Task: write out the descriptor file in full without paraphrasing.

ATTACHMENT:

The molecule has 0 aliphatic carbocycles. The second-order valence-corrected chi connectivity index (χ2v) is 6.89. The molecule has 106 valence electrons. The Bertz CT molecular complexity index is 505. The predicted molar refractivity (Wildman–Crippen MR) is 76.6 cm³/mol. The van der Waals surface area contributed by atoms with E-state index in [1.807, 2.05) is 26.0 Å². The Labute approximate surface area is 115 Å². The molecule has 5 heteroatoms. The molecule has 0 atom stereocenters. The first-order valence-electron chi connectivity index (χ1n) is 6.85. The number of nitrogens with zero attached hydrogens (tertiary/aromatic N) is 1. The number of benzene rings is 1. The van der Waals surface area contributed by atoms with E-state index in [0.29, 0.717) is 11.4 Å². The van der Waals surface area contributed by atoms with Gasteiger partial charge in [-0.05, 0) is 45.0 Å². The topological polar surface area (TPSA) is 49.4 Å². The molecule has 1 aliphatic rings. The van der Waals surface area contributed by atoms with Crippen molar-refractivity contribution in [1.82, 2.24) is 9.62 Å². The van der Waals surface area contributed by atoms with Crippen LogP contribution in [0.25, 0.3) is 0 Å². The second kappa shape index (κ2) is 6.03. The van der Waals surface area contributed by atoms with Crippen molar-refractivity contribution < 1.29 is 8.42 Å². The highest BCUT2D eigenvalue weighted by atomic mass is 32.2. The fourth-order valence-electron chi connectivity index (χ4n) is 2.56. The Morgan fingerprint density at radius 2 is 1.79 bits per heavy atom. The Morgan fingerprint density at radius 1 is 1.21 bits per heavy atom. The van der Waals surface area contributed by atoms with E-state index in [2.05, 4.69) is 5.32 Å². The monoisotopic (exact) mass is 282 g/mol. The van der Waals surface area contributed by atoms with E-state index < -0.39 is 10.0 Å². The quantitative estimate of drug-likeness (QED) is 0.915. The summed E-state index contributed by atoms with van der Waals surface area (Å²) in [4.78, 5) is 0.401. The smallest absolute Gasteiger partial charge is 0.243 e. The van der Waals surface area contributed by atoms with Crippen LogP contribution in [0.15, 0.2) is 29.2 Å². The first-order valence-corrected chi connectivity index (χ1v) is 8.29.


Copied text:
The molecule has 0 aliphatic carbocycles. The second-order valence-corrected chi connectivity index (χ2v) is 6.89. The molecule has 106 valence electrons. The Bertz CT molecular complexity index is 505. The predicted molar refractivity (Wildman–Crippen MR) is 76.6 cm³/mol. The van der Waals surface area contributed by atoms with E-state index in [1.807, 2.05) is 26.0 Å². The Labute approximate surface area is 115 Å². The molecule has 5 heteroatoms. The molecule has 0 atom stereocenters. The first-order valence-electron chi connectivity index (χ1n) is 6.85. The number of nitrogens with zero attached hydrogens (tertiary/aromatic N) is 1. The number of benzene rings is 1. The van der Waals surface area contributed by atoms with E-state index in [0.29, 0.717) is 11.4 Å². The van der Waals surface area contributed by atoms with Gasteiger partial charge in [-0.05, 0) is 45.0 Å². The topological polar surface area (TPSA) is 49.4 Å². The molecule has 1 aliphatic rings. The van der Waals surface area contributed by atoms with Crippen molar-refractivity contribution in [1.82, 2.24) is 9.62 Å². The van der Waals surface area contributed by atoms with Crippen LogP contribution in [0.25, 0.3) is 0 Å². The second kappa shape index (κ2) is 6.03. The van der Waals surface area contributed by atoms with Crippen molar-refractivity contribution < 1.29 is 8.42 Å². The highest BCUT2D eigenvalue weighted by atomic mass is 32.2. The fourth-order valence-electron chi connectivity index (χ4n) is 2.56. The Morgan fingerprint density at radius 2 is 1.79 bits per heavy atom. The Morgan fingerprint density at radius 1 is 1.21 bits per heavy atom. The van der Waals surface area contributed by atoms with E-state index in [2.05, 4.69) is 5.32 Å². The monoisotopic (exact) mass is 282 g/mol. The van der Waals surface area contributed by atoms with E-state index < -0.39 is 10.0 Å². The quantitative estimate of drug-likeness (QED) is 0.915. The summed E-state index contributed by atoms with van der Waals surface area (Å²) in [4.78, 5) is 0.401. The smallest absolute Gasteiger partial charge is 0.243 e. The van der Waals surface area contributed by atoms with Crippen LogP contribution in [0.15, 0.2) is 29.2 Å². The first-order valence-corrected chi connectivity index (χ1v) is 8.29.